Even when he changes sides to help the Doctor, it wasn't any appeal to his humanity (given he was part-Cyberman himself, a brilliant and shocking turn), but because of his own megalomaniac motives.  It was a bright idea to not make Vaughn a sympathetic character but to keep him basically evil but who joins the Doctor's fight in the last minute for logical reasons.

Faulkner's Isobel is a great guest star, and it's nice to see Zoe get a girlfriend with whom to interact.  Isobel is not a damsel in distress (most of the time), and in fact she too earns points for being the first woman to tell the Brigadier he is a male chauvinist pig (which he was).  However, she also brought some well-needed lightness to her fun-loving Swingin' Sixties Girl, in particular with her flirtations with Captain Turner (Robert Sideway), whom she called Jimmy.

The Invasion is probably one of Troughton and Hines' finest hours as the perfect Double-Act of Doctor and Companion.  Individually they were great (Troughton's comic moments seemed perfect for his Doctor, while Hines' more man of action fit in with the story), but together they had a great rhythm to where they created moments of adventure and comedy throughout the story.  Padbury's Zoe was one who knew she was brighter than everyone around but she wasn't arrogant, but rather endearing, even childishly determined (as when she would not be defeated by a computer).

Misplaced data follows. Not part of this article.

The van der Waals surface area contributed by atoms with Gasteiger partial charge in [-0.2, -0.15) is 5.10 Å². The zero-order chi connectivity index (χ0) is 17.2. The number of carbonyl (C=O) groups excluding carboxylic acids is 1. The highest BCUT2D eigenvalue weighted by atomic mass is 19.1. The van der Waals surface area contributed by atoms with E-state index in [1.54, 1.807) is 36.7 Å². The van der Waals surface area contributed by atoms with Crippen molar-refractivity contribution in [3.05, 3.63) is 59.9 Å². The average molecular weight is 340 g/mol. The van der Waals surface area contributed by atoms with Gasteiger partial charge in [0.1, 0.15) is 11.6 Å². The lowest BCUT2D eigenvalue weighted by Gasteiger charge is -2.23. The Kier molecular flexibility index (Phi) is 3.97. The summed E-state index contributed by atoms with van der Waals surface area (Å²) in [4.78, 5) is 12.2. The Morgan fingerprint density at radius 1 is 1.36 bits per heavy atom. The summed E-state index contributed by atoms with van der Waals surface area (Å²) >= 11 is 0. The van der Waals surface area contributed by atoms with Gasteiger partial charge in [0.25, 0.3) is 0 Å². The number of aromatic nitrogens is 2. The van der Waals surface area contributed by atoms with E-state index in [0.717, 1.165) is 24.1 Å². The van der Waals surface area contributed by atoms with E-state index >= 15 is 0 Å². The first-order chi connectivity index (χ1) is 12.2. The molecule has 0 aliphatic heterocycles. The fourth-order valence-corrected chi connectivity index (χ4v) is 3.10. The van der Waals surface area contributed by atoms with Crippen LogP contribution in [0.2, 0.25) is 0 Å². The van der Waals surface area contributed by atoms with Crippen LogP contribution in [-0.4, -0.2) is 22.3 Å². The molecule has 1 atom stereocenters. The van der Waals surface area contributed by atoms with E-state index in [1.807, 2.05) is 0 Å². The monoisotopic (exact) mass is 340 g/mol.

One thing that needs commenting on is Don Harper's score.  At times, the music is quite cinematic, almost sounding like a gangster-film score enhancing the tension.  The cinematography is likewise brilliant.  Douglas Camfield put all these elements together in a masterful way to where The Invasion plays like a feature film. 

In particular are the actual scenes of invasion.  The quick cutting of the population coming across the Cyber Army and the scenes of the Cybermen marching in front of St. Paul's Cathedral is terrifying and brilliant.

Finally, let's move on to the animated Episodes One and Four.  Truth be told, The Invasion is so good that one doesn't even notice when it goes to an animated form.  The animated episodes themselves are so well rendered that the revelation of the Cybermen in Episode Four is actually more terrifying in the reconstruction than in the recap in Episode Five.  The animation is beautifully rendered and makes one wonder whether the other lost stories like The Evil of the Daleks or The Myth Makers couldn't be brought back with animation.

If it weren't for the Doomsday Bomb at the last minute The Invasion would probably be perfect.  Still, the fast pacing, the brilliant acting, the moments of comedy (such as when the Doctor stops to pose for Isobel's picture while everyone else goes after the Cyber Army) and the smooth integration of UNIT and the Brigadier into the Doctor Who mythos: it all works; this is one of the best Second Doctor stories available, even with the missing episodes that with the animation isn't incomplete anymore.    


Next Story: The Krotons